Let’s take a look. To illustrate how Shrink to fit works, let’s look at a typical layout problem. Here we have a basic feature table that needs some clean up. Let’s start by applying a horizontal and vertical alignment of center for all cells. We don’t have a lot of long text in this table, so center alignment will work well. Now let’s increase the row height to get some more white space into the layout. Things look pretty good, but notice that text in certain cells is being clipped because it’s too long to fit. One solution is to apply Shrink to fit to those cells. Go to the Alignment tab of the Format Cells dialog box. Shrink to fit is directly below Wrap text. Enabling Shrink to fit will automatically reduce the font size in a cell so that the text fits without wrapping. We can see that the font in several cells is now smaller. And if we add more text to a cell, the text will automatically shrink as needed. However, Shrink to fit can quickly reduce long text to an unreadably small size. For this reason, Shrink to fit is most useful in tightly constrained layouts, where wrapping text is not an option. If you have the vertical space, a better option is Wrap text. Text wrapping is not compatible with Shrink to fit. If you enable wrapping, Shrink to fit will be disabled. In that case, you’ll still see Shrink to fit checked in the Format Cells dialog box, but it will appear grayed out. To disable Shrink to fit, you’ll need to temporarily uncheck Wrap text, then uncheck Shrink to fit. Then re-enable Wrap text.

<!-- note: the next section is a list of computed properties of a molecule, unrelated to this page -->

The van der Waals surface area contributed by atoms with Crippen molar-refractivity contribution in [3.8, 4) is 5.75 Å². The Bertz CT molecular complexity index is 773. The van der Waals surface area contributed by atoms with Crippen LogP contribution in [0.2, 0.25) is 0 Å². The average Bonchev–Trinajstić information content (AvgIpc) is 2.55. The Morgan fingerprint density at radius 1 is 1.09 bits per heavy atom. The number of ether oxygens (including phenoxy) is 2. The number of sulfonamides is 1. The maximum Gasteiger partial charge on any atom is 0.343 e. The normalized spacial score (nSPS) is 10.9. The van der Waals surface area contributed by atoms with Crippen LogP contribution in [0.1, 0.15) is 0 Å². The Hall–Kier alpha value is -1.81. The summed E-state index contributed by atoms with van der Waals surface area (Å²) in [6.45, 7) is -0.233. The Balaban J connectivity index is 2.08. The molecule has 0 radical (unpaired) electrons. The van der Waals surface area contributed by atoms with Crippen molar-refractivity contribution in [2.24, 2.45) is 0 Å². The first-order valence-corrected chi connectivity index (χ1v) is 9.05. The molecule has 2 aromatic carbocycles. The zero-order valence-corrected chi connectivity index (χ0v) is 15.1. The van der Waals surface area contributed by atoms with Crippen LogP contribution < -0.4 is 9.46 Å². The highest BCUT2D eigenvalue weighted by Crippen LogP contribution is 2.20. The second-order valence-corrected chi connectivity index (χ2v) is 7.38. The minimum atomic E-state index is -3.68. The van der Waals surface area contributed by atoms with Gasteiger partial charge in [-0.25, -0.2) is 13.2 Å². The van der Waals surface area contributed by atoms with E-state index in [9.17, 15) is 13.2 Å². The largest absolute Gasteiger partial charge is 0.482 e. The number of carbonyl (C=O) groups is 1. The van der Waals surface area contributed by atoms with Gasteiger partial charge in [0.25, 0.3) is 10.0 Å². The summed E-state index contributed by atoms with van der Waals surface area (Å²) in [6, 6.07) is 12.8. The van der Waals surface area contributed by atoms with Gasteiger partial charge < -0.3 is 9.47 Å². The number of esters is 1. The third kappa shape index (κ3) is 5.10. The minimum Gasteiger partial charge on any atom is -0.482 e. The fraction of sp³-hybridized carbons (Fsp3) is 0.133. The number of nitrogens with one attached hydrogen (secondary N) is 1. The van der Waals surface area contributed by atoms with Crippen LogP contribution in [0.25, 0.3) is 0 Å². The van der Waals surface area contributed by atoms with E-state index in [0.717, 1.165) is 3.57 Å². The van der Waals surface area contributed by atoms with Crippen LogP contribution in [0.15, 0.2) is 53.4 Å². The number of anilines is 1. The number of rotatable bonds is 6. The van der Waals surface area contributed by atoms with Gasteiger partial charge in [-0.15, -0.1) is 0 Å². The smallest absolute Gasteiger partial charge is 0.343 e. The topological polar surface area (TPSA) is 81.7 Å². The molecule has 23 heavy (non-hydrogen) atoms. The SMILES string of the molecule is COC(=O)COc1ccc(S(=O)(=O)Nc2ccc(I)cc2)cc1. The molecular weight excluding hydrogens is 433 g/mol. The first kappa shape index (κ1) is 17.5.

Dave Bruns

Hi - I’m Dave Bruns, and I run Exceljet with my wife, Lisa. Our goal is to help you work faster in Excel. We create short videos, and clear examples of formulas, functions, pivot tables, conditional formatting, and charts.